"I was working for the governor, Joe Frank Harris, in 1983 when we created the state agency now known as the Technical College System of Georgia," Newcomb said.
Newcomb said results from a study group at the time showed the state needed a third education system as a means to fit Harris' vision of having technical colleges across the state work together to draw industry.
"You can imagine, to be a part of that technical college system, to have seen it standardize the programs that they offer, to see it improve the facilities, to see it recognized by communities and the state and even nationwide as a place where folks can go get the technical skills they need to be successful at a job -- that gives me a great sense of fulfillment," Newcomb said. "Being chosen as the president of the largest technical college in a system that I was a small part of creating 28 years ago, it's a nice sense."
He said, in his career, he has seen the gradual evolution of technical colleges as a great benefit for both individuals and the business community.
"There's no question that the greatest positive change has been both the reality and the perception of technical colleges," Newcomb said. "We've gone from being viewed as your daddy's trade school 30 years ago, the [vocation/technical] image of a place you went to if you wanted a job where you'd get your hands dirty, to a technical college that provides technical skills to students that are high tech that require folks to not only be able to work with their hands, but to have the mental and academic abilities to perform at a high skill level."
Amidst a struggling economy and loss in funding for scholastic endeavors, both locally and nationally, Newcomb said financing college remains a struggle for many, but it takes multiple perspectives to find a sound balance in how to educate the public. He also provided a personal example of financing one's education.
"One of the great and enduring public policy questions that folks at the state level wrestle with is, 'what's the correct balance between the government, i.e., the community of your peers and neighbors, providing resources to provide the education for somebody, versus the other end of the spectrum, it being the sole responsibility of the individual to find the money, and the great policy dilemma is where on the spectrum should public policy fall,'"Newcomb said. "Nobody believes it should totally be the responsibility of the community, nobody really believes it should totally be the responsibility of the individual.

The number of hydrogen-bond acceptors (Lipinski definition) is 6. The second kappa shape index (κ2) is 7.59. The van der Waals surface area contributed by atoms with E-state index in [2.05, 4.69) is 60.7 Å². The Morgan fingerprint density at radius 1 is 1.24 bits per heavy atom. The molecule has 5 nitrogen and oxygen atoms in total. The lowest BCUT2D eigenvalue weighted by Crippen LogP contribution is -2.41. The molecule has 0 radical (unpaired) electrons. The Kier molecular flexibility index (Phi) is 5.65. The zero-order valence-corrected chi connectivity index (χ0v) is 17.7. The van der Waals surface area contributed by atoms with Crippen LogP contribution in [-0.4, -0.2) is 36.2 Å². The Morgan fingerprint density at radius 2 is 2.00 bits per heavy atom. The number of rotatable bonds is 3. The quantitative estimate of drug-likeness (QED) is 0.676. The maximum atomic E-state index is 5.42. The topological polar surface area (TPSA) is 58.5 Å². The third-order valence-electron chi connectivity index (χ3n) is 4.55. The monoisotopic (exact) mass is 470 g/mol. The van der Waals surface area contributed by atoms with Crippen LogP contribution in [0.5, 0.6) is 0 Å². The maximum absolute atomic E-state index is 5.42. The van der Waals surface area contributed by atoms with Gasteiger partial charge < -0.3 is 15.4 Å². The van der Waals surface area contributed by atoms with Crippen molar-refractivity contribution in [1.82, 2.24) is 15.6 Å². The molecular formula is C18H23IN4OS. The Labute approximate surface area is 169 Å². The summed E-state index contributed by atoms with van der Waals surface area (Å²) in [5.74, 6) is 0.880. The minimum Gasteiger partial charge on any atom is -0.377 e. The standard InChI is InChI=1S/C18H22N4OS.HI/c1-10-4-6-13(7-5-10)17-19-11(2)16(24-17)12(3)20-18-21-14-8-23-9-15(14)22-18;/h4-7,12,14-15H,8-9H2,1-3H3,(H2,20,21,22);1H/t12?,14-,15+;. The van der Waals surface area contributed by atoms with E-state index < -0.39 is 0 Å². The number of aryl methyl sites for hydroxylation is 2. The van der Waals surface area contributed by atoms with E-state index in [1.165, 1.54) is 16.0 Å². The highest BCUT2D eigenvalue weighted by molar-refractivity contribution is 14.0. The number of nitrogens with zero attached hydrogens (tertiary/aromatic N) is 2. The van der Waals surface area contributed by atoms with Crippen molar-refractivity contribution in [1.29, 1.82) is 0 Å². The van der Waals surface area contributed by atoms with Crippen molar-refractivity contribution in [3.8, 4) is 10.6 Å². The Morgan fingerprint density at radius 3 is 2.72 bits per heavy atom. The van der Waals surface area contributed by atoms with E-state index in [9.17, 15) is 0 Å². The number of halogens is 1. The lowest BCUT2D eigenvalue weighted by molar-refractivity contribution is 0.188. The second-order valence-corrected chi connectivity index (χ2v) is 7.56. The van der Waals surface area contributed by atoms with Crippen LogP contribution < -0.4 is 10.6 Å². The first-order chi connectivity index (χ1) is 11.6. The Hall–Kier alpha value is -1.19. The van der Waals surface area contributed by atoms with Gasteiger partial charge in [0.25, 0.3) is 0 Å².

"The balance is what we find and where that balance falls during any given decade or administration changes from time to time. I know that the state has made some changes that have shifted that balance somewhat, we have carried out obviously whatever policies the state decides. For example, on the HOPE changes, we know that the lottery was running short, we knew they had to make some HOPE changes, we know that it impacts our students and we continue to try to work with our students the best we can to help them still put the financial pieces together to come to us."
The college currently does not accept loans, but does provide access to financial aid options.
"A long time ago I had the benefit of a Pell Grant, I had the benefit of a small loan and I had the benefit of work study," Newcomb said. "I also had the benefit of working at Piggly Wiggly grocery store 30-something hours a week while I was at Albany Junior College stocking and bagging and running cash registers to help pay my own way through, and I think that's the balance that I think probably is right," Newcomb said. "... It is still possible for a student to attend college and to persist and graduate. There's just a balance with what the state does, the community does and what the student does."
He said his goals for the next decade include having an overall student population increase by about 7,000 students and for the increase to be viewed as a success.
"If the [media reported] we had expanded programs that were successful on one campus and put them on other campuses ... and that you can go to any one of the campuses and have access to the majority of the programs that the college offers," Newcomb said. "I'd love it if [the media reported] Chattahoochee Tech was a part in closing the skills gap that we hear so much about, we hear people talking about it locally, state and nationally, that business and industry keep saying, 'we could expand tomorrow if only I could find [for example] more machinists, more nurses, more [automotive and diesel technicians],' ... and that means we have a responsibility not just to offer the programs, we have a responsibility to help potential students realize [the results of] going into those programs."
Newcomb's education credentials include three degrees from the university of Georgia, the most recent being a doctorate from the Institute of Higher Education in August. He earned bachelor's and master's degrees in political science in the 1970s, later teaching government courses as a political science doctoral student.